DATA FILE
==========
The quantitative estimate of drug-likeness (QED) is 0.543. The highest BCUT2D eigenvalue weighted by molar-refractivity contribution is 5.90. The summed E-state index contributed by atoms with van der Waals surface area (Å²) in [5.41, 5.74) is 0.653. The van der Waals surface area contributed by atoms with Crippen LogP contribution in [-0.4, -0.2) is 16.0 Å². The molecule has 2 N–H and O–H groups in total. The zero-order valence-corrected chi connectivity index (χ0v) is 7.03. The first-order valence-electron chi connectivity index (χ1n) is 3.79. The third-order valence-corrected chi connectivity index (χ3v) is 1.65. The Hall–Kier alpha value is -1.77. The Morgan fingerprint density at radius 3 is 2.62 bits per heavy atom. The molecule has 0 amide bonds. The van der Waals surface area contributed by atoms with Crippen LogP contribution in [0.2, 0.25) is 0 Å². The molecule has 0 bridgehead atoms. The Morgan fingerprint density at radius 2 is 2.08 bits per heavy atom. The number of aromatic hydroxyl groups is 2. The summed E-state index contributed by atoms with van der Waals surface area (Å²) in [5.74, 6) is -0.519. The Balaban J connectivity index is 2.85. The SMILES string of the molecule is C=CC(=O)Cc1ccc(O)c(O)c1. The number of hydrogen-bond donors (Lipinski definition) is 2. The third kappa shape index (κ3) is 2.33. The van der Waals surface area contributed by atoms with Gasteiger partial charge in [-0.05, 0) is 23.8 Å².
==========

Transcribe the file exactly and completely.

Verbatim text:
The quantitative estimate of drug-likeness (QED) is 0.543. The highest BCUT2D eigenvalue weighted by molar-refractivity contribution is 5.90. The summed E-state index contributed by atoms with van der Waals surface area (Å²) in [5.41, 5.74) is 0.653. The van der Waals surface area contributed by atoms with Crippen LogP contribution in [-0.4, -0.2) is 16.0 Å². The molecule has 2 N–H and O–H groups in total. The zero-order valence-corrected chi connectivity index (χ0v) is 7.03. The first-order valence-electron chi connectivity index (χ1n) is 3.79. The third-order valence-corrected chi connectivity index (χ3v) is 1.65. The Hall–Kier alpha value is -1.77. The Morgan fingerprint density at radius 3 is 2.62 bits per heavy atom. The molecule has 0 amide bonds. The van der Waals surface area contributed by atoms with Crippen LogP contribution in [0.2, 0.25) is 0 Å². The molecule has 0 bridgehead atoms. The Morgan fingerprint density at radius 2 is 2.08 bits per heavy atom. The number of aromatic hydroxyl groups is 2. The summed E-state index contributed by atoms with van der Waals surface area (Å²) in [5.74, 6) is -0.519. The Balaban J connectivity index is 2.85. The SMILES string of the molecule is C=CC(=O)Cc1ccc(O)c(O)c1. The number of hydrogen-bond donors (Lipinski definition) is 2. The third kappa shape index (κ3) is 2.33. The van der Waals surface area contributed by atoms with Gasteiger partial charge in [-0.05, 0) is 23.8 Å².